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Both sports and sports betting are officially in full swing in the US. The start of football season kicks off a months-long surge in the interest across both industries, with the NFL as king for fans and bettors alike. There’s basketball season, too, and even hockey is starting to move the needle these days.
In the second edition of our sports betting power rankings, we compare the relative strength of the five states with legal, regulated industries.
Revenue is a key metric, for sure, but it’s not the only variable. The location and number of sportsbooks, the status of online/mobile betting and the regulatory landscape merit some consideration, too. This list reflects the overall financial and operational situation, and the general state of affairs through the September reporting period.
Here are the power rankings changes for the first month of football season, compared to last month:
Yep, no change. For September, the states rank identically to August.
It’s also worth noting that New Mexico now has a sportsbook within its borders. The Pueblo of Santa Ana began offering sports betting at their tribal casino in October, but a standing prohibition in state law keeps the Land of Enchantment off this list.
Let’s break down the numbers.
The original gangster, Nevada sports betting has a secure spot atop these rankings for the foreseeable future. It has been offering single-game wagering since just after World War II, and expansion elsewhere is nudging the state’s industry forward.
Nevada releases its figures about a month behind the rest, so we’re using some inferences to measure its likely September performance. Last year, sportsbooks won about $45 million for the month on more than $550 million in tickets. Anything remotely close to those numbers for this September would keep Nevada at the head of the class.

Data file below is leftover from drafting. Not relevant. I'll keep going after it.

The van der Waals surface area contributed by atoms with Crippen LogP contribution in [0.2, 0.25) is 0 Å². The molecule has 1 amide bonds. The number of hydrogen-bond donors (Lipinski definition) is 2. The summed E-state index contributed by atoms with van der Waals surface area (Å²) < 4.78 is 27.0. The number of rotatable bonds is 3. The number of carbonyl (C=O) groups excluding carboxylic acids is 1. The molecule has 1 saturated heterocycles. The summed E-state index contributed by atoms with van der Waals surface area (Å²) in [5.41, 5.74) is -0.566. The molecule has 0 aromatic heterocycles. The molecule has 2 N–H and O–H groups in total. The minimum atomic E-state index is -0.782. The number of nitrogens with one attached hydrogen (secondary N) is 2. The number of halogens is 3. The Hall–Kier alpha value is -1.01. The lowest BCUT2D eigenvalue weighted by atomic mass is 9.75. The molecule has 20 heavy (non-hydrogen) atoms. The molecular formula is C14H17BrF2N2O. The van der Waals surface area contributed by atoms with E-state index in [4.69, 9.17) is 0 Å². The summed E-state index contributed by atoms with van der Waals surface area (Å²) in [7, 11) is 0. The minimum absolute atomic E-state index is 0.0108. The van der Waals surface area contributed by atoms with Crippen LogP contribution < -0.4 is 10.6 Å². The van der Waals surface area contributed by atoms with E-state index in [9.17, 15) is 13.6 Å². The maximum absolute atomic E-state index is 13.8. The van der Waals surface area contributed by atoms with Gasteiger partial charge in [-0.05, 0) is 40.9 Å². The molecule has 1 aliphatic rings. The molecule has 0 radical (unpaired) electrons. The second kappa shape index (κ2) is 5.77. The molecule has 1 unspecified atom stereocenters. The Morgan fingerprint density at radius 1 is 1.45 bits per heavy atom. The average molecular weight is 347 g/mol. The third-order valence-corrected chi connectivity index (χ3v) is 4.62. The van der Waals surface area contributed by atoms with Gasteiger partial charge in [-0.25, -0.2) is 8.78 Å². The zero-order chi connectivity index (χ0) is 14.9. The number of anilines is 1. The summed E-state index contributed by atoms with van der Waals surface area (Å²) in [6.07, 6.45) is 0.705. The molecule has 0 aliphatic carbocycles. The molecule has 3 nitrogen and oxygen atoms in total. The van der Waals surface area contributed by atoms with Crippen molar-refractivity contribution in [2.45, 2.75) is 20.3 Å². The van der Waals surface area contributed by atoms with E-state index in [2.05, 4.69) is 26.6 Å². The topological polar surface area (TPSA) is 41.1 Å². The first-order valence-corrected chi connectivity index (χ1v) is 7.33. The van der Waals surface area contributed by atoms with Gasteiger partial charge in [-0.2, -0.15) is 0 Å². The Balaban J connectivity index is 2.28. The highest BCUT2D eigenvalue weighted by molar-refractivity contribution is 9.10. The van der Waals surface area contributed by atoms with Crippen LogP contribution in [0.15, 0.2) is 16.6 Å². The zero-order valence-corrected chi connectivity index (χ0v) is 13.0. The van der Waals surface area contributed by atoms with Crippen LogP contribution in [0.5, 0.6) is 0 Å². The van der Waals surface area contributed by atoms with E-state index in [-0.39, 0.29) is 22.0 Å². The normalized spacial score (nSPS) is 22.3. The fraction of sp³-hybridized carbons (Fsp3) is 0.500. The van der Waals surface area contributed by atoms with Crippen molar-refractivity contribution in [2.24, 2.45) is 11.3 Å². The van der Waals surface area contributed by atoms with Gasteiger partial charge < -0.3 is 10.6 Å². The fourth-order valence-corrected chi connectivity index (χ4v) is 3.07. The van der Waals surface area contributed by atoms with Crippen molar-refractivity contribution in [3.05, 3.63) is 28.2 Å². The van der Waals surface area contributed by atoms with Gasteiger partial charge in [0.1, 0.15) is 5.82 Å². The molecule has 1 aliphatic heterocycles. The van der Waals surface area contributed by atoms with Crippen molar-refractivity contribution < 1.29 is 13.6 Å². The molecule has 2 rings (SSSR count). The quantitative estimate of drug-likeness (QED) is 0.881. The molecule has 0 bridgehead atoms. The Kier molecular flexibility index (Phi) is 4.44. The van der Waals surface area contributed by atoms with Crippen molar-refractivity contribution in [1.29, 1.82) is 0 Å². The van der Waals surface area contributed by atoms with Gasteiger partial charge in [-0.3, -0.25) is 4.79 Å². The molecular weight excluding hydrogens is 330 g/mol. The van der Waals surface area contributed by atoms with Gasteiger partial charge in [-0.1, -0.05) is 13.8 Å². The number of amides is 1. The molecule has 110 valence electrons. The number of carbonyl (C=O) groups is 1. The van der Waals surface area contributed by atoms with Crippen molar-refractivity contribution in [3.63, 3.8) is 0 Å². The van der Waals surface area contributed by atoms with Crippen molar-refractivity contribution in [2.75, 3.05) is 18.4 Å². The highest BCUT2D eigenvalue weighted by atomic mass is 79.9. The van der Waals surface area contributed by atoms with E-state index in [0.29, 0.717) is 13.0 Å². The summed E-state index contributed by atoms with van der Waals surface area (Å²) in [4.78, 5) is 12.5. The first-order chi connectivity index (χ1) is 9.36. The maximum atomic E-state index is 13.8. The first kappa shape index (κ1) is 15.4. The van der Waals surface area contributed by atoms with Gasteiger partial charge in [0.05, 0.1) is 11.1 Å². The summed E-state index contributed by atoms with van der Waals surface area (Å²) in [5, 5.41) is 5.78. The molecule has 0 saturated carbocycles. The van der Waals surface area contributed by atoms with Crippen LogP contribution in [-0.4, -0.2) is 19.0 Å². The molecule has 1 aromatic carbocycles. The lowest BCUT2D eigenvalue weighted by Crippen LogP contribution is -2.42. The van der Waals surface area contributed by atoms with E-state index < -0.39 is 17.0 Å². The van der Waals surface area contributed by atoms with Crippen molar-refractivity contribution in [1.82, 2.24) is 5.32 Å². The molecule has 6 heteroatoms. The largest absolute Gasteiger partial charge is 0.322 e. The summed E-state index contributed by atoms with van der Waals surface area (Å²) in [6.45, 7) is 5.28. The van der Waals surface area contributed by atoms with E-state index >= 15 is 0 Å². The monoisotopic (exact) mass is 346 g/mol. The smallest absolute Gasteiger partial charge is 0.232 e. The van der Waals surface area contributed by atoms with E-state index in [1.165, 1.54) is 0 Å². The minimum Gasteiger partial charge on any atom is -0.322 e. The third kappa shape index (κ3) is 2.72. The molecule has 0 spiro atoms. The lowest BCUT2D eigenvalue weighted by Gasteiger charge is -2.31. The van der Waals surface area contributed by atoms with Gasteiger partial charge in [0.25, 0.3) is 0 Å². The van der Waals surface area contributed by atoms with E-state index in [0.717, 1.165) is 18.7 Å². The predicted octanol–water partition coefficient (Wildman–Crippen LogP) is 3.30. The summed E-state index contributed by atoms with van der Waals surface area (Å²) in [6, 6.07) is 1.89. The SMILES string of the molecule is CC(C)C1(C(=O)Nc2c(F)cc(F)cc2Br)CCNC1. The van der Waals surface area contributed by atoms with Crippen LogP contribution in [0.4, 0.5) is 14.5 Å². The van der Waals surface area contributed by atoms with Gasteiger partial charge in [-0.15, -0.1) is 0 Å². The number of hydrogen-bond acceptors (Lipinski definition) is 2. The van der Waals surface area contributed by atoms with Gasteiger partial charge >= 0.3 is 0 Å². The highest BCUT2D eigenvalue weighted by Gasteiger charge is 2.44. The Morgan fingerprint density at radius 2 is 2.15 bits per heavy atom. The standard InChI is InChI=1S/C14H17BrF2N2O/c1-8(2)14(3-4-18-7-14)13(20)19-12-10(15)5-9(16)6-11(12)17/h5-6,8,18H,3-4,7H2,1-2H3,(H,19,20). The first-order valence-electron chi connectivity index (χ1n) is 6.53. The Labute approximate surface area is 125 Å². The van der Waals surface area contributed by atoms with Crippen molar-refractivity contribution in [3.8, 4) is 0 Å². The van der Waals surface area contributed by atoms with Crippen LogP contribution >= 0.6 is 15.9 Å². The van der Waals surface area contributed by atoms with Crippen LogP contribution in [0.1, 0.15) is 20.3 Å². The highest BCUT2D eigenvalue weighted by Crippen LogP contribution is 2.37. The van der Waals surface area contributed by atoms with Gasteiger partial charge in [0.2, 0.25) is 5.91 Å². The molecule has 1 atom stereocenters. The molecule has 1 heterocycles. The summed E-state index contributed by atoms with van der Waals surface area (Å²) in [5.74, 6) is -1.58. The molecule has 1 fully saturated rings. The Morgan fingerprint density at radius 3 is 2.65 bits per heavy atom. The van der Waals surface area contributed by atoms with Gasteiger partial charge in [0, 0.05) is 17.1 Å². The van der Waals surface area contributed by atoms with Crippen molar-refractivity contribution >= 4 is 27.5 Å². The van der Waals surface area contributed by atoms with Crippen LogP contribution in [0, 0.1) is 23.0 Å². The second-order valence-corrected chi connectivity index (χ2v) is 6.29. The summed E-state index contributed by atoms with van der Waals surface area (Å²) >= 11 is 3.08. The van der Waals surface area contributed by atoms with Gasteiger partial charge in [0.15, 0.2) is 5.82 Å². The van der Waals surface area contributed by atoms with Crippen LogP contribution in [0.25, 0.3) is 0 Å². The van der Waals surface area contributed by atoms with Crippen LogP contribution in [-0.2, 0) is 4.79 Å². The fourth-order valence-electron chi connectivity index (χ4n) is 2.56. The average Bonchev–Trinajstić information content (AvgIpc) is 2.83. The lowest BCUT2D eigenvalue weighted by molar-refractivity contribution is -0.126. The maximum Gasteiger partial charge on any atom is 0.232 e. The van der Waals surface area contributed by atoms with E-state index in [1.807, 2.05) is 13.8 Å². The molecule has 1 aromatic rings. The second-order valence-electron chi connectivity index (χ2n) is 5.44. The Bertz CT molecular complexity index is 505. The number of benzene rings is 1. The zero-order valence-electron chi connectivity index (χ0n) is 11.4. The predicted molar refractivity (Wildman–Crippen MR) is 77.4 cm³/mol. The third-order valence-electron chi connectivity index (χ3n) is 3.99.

Football typically accounts for about two-thirds of the total betting handle in the state for the first month of the season.
2. New Jersey
The Garden State finds itself in second place once again despite something of a disappointing month.
To be fair, it’s hard to throw any sort of shade. New Jersey sports betting generated about $24 million in revenue on $185 million in total wagers across all channels. Those numbers are quite, quite big for an industry in its fourth month of existence.
Nine brick-and-mortar sportsbooks are open for business so far, and another eight online/mobile apps are available statewide. And the state certainly isn’t complaining about the $2.6 million in sports betting taxes it collected for the month.
That being said, some in the industry are feeling a little let down. During an appearance at a gaming conference in Las Vegas, head regulator David Rebuck contended that folks would be “stunned” by the numbers. Most were projecting north of $300 million, so it’s a bit of a letdown in that context.
Within this mini-battle for second place, New Jersey is trending slightly downward on the heels of that quote-unquote “disappointing” September. Mississippi sports betting, on the other hand, is trending sharply upward.